I’ve noticed a trend in the mobile apps I use regularly, and I bet a lot of users are in the same boat: Syncing data has become more and more essential. In this multi-device age, with users going from PCs to tablets to smartphones, it’s crucial that developers to do two things: get their app on multiple platforms, and make it sync data.
It’s convenient for users
I sync tabs with Chrome, notes with SimpleNote, text files with Dropbox, web articles with Pocket, appointments with Calendar–the list goes on and on. Even with games, I gravitate toward the ones that sync my save file between the iPhone and iPad.
The beauty of syncing is that it makes your content “device-agnostic.” No matter what screen you look at, your stuff is there, exactly where you left it. It’s gotten to the point where I won’t buy an app if I want it to sync and it doesn’t.
That’s exactly the case with Vesper, the recently released note-taking app from Daring Fireball’s John Gruber, developer Brent Simmons, and interface designer Dave Wiskus. The app looks stunning–much nicer than my go-to notes app SimpleNote–and is exactly the kind of app I would want on my phone. Unfortunately, Vesper isn’t available for iPad or Mac, and any notes you take on it are locked in your phone unless you use a clunky workaround like e-mailing them to yourself.
I’m sure the developers are smart enough to know what users want, and they’ll bring Vesper to multiple platforms, with sync, in the future. But for now, I’ll continue using a notes app that syncs to my PC and tablet.
It’s getting easier for developers
To smaller developers, adding sync functionality might sound like a high barrier to entry. But depending on what data you want to sync, it’s not necessarily as difficult or expensive as it sounds.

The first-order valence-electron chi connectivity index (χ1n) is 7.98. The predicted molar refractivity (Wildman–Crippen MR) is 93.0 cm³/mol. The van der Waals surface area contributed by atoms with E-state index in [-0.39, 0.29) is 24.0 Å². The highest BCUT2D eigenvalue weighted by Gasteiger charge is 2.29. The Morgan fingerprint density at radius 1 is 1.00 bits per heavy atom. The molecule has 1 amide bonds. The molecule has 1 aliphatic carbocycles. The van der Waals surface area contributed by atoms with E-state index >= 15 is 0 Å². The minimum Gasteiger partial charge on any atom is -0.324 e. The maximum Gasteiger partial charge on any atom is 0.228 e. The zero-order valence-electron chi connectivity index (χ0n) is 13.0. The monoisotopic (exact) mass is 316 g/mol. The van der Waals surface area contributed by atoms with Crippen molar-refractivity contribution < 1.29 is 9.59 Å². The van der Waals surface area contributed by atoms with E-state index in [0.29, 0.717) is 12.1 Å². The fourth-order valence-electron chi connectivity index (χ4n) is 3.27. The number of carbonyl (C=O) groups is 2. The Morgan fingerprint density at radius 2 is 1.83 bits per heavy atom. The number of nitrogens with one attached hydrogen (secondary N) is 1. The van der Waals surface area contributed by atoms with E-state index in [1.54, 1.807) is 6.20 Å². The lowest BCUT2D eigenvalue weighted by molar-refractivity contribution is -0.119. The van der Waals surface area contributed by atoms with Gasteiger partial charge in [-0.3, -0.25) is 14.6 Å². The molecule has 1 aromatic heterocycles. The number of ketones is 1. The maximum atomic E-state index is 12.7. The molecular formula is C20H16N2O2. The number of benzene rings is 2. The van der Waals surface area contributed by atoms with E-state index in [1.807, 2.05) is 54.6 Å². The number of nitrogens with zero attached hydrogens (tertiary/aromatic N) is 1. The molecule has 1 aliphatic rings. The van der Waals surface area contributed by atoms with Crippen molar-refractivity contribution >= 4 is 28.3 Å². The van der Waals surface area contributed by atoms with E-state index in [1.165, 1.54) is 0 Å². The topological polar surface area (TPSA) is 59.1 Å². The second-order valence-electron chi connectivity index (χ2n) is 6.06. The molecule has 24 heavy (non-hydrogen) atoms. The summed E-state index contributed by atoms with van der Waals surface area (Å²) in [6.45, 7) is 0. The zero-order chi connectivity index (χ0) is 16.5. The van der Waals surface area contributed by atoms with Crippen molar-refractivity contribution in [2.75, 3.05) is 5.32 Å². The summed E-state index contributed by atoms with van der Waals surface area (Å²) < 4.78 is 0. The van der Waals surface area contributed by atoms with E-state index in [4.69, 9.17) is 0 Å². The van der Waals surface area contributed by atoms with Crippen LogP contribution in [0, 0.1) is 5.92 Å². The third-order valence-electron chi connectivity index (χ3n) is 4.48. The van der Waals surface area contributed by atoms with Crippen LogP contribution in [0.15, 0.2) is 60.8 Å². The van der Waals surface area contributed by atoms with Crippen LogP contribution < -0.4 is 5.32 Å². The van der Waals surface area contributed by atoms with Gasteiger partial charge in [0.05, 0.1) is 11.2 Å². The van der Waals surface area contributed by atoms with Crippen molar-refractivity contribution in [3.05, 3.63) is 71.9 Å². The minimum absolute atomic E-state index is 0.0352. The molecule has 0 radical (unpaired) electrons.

The big tech companies are leading the way. Between iCloud, Google, Dropbox, and Microsoft’s SkyDrive, it’s getting easier for developers to hitch their app to these big companies’ servers to sync data. There are even signs that it’s becoming easier for smaller developers to create their own syncing systems. Backend-as-a-Service (BaaS) providers like Parse (now acquired by Facebook), StackMob and Kinvey make it easy for app developers to plug their app logic into a ready made template for moving data from the device to the cloud.
What’s in it for you?
Some developers have even monetized syncing. The free version of the to-do list app Remember the Milk only lets you sync your data once a day. If users like the app and want more functionality, they can pay to unlock the “pro features,” which include unlimited syncing.
The bottom line
If you’re making an app that deals with content people might want available on multiple devices, you need to make that content sync. This is quickly becoming the industry standard, and if your app doesn’t do it, you’re already falling behind.